Currently the 6-10 connector is a high-traffic series of roadways, which cut through several Providence neighborhoods. The State Department of Transportation has already offered an initial design proposal, but transportation advocates say it won’t serve the needs of residents, pedestrians and cyclists.

Seth Zeren of the group Fix the 6-10, says the DOT needs to open the project up to more public input.

Repairs are underway for the Tall Ship Providence. The historic ship was destroyed last year after toppling over in windy conditions in the Newport shipyard.

A shipment of Douglas fir tree limbs arrived in Rhode Island from Washington State last week to rebuild the vessel. Captain Thorpe Leeson said work has begun rebuilding the masts and booms out of the massive limbs.

Kristin Gourlay / RIPR

Vermont officials announced new measures Thursday to expand the availability of a drug that can counteract the effects of an opiate overdose. The drug can now be sold by any Vermont pharmacy without a prescription.

The drug is naloxone, which is often sold under the brand name Narcan, and it's already saving lives in Vermont. Health Commissioner Harry Chen said his department is distributing more and more doses.

“The health department now gives out about 700 doses per month throughout 12 distribution sites,” said Chen.

PETER GOLDBERG / Gamm Theatre

Across Rhode Island, local theaters are gearing up for their fall season. Rhode Island Public Radio’s Chuck Hinman traveled to the Contemporary Theater Company in Wakefield to talk with Terry Shea, an actor and director who also covers theater for Motif Magazine. Shea has a line on what to expect from the great variety of local theater that Rhode Island has to offer, from the well-established to the up and coming.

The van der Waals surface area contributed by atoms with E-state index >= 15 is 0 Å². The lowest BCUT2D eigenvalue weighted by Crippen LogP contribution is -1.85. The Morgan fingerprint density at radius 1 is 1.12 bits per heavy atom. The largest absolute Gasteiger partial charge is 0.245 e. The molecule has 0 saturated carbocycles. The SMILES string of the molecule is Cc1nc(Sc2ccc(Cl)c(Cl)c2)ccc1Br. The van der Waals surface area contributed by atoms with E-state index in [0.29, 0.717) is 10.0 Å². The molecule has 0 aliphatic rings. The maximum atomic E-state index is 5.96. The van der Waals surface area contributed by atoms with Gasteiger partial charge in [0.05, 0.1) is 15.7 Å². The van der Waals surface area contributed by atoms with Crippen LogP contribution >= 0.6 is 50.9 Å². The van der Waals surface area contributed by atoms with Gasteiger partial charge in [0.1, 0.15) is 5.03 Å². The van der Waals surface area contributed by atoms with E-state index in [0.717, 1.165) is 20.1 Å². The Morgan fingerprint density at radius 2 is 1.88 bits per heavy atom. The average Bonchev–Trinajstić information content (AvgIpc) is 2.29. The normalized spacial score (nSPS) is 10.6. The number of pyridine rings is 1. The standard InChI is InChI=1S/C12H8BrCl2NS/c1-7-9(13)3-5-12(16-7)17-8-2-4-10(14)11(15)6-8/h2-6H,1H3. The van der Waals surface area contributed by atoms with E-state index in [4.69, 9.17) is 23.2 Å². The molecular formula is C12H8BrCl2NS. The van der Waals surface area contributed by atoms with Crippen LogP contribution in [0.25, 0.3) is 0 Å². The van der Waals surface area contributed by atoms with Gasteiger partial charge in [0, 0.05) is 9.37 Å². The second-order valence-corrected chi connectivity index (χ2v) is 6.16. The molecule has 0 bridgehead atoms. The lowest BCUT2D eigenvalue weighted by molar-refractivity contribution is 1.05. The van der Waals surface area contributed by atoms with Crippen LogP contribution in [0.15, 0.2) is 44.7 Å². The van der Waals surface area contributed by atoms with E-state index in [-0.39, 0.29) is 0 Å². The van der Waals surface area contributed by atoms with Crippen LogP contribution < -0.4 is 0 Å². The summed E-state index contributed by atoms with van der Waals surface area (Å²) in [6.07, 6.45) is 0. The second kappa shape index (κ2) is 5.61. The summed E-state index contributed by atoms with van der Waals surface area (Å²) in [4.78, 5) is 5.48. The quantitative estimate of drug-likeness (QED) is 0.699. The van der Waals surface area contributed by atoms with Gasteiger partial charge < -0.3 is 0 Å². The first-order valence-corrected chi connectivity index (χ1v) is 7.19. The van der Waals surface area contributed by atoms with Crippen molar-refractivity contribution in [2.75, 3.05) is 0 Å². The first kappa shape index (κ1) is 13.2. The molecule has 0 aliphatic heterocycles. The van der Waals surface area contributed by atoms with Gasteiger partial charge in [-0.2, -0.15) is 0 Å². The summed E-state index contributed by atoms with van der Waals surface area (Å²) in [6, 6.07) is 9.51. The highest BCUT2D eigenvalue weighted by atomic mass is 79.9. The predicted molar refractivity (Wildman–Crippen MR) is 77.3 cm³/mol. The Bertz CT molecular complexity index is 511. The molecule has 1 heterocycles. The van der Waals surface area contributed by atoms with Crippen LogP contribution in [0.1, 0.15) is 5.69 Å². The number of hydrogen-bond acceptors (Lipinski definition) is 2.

albertogp123 / flickr/creative commons license

Rhode Island students scored a little bit better this spring on the annual standardized test known as PARCC, or the Partnership for Assessment of Readiness for College and Careers.

In the second year of the test, scores improved by an average of 5 percentage points in math and 2 percentage points in English.  But State Education Commissioner Ken Wagner said gaps between urban and suburban students showed little or no change, and in some cases worsened.

Aaron Read / RIPR


Roger Williams Park Zoo

The baby’s name is Polly and she’s a Matschie’s Tree Kangaroo, an endangered species, with only a few dozen in captivity in the United States.

The kangaroos have a reddish-brown and white coat with small ears and long tails. They’re found in the rainforests of Papau New Guinea, where they spend most of their time climbing trees in high-altitude forests. However, the species is threatened by logging, mining, and drilling. Six Matschie’s Tree Kangaroos were born in captivity in the United States last year as part of the Association of Zoos and Aquarium’s Species Survival Program.

Providence Police have identified 30-year-old Michelle Cagnon of Cumberland as the woman struck and killed by a bus in downtown Providence Wednesday morning. Cagnon was crossing the street at approximately 8:15 a.m. near Kennedy Plaza when she was hit by a Peter Pan bus.

A park ranger for the city witnessed the collision and called authorities to the scene, where Cagnon was later pronounced dead.